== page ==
The provision now being made for career breaks in the research excellence framework to which Daniel Hill refers ("Double standards", Letters, 26 July) is essential and long overdue.
Some years ago, I delivered refereed conference papers, at considerable family expense, during a career break. I gave up on turning this research into journal articles despite being encouraged to do so. It became clear that research assessment requirements meant I was unlikely to be able to re-enter academia.
Changes to research assessment criteria were also desperately needed to encourage movement between academic positions and related employment. In occupational psychology, for instance, there is frequently little difference between university research and consultancy work, except that the latter is often unpublishable for reasons of client confidentiality.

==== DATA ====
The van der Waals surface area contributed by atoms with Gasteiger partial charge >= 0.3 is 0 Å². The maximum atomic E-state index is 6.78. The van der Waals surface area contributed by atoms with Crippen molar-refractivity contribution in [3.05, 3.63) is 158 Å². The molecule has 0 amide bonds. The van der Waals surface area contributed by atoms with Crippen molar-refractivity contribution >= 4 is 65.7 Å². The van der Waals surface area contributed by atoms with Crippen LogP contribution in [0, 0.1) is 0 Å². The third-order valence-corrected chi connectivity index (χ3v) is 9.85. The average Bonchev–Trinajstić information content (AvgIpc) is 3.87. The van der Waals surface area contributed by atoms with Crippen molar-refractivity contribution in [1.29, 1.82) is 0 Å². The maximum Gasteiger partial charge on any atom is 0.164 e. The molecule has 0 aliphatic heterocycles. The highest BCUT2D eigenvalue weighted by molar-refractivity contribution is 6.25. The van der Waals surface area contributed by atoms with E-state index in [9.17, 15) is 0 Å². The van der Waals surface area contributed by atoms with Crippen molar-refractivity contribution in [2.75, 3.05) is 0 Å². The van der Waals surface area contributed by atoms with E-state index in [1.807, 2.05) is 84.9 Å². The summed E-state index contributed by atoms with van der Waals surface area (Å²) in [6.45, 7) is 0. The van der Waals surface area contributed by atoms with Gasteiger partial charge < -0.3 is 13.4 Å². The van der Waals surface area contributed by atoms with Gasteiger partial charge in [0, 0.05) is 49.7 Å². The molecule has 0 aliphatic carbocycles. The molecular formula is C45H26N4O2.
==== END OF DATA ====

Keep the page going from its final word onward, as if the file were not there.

Pressures to appoint lecturers with a record of research publications have seriously impaired the quality of university teaching in applied subjects. Students are educated by too many academics who have pursued research to the exclusion of immersion in the professional world.
Hill refers to assessment in the REF of university managers, administrators and teaching-only staff who wish to return to research. However, fair assessment of career returners, and of people moving between higher education and industry, is more important, both in relation to equality and also because of the practical consequences.
Frederic Stansfield, Canterbury, Kent